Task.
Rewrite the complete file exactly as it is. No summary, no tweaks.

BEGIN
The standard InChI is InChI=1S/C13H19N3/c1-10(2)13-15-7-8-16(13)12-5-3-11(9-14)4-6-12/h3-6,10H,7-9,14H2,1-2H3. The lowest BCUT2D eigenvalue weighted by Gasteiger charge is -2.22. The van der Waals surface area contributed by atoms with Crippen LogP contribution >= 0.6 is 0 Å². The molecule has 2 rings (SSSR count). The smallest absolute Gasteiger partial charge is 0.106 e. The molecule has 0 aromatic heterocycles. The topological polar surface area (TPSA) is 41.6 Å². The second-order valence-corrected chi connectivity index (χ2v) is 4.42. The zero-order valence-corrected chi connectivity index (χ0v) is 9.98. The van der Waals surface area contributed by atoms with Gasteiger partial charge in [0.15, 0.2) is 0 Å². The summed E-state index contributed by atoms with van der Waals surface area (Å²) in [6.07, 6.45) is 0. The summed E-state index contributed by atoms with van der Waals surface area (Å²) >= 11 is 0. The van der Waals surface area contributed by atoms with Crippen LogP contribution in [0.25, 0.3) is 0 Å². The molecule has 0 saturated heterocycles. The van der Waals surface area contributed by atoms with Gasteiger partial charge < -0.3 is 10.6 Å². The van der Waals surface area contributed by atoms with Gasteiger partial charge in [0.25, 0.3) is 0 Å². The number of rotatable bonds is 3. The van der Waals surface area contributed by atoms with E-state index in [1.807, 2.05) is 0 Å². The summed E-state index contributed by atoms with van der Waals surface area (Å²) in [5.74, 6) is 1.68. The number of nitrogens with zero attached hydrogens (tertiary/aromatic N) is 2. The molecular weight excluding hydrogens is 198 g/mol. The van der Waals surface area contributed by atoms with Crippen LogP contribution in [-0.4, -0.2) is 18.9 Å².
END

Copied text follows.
The standard InChI is InChI=1S/C13H19N3/c1-10(2)13-15-7-8-16(13)12-5-3-11(9-14)4-6-12/h3-6,10H,7-9,14H2,1-2H3. The lowest BCUT2D eigenvalue weighted by Gasteiger charge is -2.22. The van der Waals surface area contributed by atoms with Crippen LogP contribution >= 0.6 is 0 Å². The molecule has 2 rings (SSSR count). The smallest absolute Gasteiger partial charge is 0.106 e. The molecule has 0 aromatic heterocycles. The topological polar surface area (TPSA) is 41.6 Å². The second-order valence-corrected chi connectivity index (χ2v) is 4.42. The zero-order valence-corrected chi connectivity index (χ0v) is 9.98. The van der Waals surface area contributed by atoms with Gasteiger partial charge in [0.15, 0.2) is 0 Å². The summed E-state index contributed by atoms with van der Waals surface area (Å²) in [6.07, 6.45) is 0. The summed E-state index contributed by atoms with van der Waals surface area (Å²) >= 11 is 0. The van der Waals surface area contributed by atoms with Crippen LogP contribution in [0.25, 0.3) is 0 Å². The molecule has 0 saturated heterocycles. The van der Waals surface area contributed by atoms with Gasteiger partial charge < -0.3 is 10.6 Å². The van der Waals surface area contributed by atoms with Gasteiger partial charge in [0.25, 0.3) is 0 Å². The number of rotatable bonds is 3. The van der Waals surface area contributed by atoms with E-state index in [1.807, 2.05) is 0 Å². The summed E-state index contributed by atoms with van der Waals surface area (Å²) in [5.74, 6) is 1.68. The number of nitrogens with zero attached hydrogens (tertiary/aromatic N) is 2. The molecular weight excluding hydrogens is 198 g/mol. The van der Waals surface area contributed by atoms with Crippen LogP contribution in [-0.4, -0.2) is 18.9 Å².